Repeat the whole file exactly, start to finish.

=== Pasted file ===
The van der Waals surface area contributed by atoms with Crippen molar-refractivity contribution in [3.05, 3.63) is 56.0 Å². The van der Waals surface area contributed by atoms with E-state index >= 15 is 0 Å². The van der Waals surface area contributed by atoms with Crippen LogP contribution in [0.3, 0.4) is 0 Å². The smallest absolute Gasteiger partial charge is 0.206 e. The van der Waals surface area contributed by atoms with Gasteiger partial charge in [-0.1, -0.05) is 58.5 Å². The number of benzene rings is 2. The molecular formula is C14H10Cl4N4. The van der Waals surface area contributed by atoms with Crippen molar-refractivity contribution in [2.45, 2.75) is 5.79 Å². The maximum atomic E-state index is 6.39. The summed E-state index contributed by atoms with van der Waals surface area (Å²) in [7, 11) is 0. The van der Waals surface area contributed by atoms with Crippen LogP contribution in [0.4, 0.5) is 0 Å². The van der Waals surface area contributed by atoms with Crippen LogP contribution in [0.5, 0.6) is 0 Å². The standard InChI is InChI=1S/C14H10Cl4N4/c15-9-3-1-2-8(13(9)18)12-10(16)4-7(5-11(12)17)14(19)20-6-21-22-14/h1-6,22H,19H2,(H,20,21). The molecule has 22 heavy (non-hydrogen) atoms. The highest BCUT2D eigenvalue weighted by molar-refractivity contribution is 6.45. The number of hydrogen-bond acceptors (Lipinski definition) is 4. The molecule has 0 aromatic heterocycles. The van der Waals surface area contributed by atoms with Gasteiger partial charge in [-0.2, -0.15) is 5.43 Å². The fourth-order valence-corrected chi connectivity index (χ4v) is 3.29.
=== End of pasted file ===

The van der Waals surface area contributed by atoms with Crippen molar-refractivity contribution in [3.05, 3.63) is 56.0 Å². The van der Waals surface area contributed by atoms with E-state index >= 15 is 0 Å². The van der Waals surface area contributed by atoms with Crippen LogP contribution in [0.3, 0.4) is 0 Å². The smallest absolute Gasteiger partial charge is 0.206 e. The van der Waals surface area contributed by atoms with Gasteiger partial charge in [-0.1, -0.05) is 58.5 Å². The number of benzene rings is 2. The molecular formula is C14H10Cl4N4. The van der Waals surface area contributed by atoms with Crippen molar-refractivity contribution in [2.45, 2.75) is 5.79 Å². The maximum atomic E-state index is 6.39. The summed E-state index contributed by atoms with van der Waals surface area (Å²) in [7, 11) is 0. The van der Waals surface area contributed by atoms with Crippen LogP contribution in [0.4, 0.5) is 0 Å². The van der Waals surface area contributed by atoms with Crippen LogP contribution in [0.5, 0.6) is 0 Å². The standard InChI is InChI=1S/C14H10Cl4N4/c15-9-3-1-2-8(13(9)18)12-10(16)4-7(5-11(12)17)14(19)20-6-21-22-14/h1-6,22H,19H2,(H,20,21). The molecule has 22 heavy (non-hydrogen) atoms. The highest BCUT2D eigenvalue weighted by molar-refractivity contribution is 6.45. The number of hydrogen-bond acceptors (Lipinski definition) is 4. The molecule has 0 aromatic heterocycles. The van der Waals surface area contributed by atoms with Gasteiger partial charge in [-0.2, -0.15) is 5.43 Å². The fourth-order valence-corrected chi connectivity index (χ4v) is 3.29.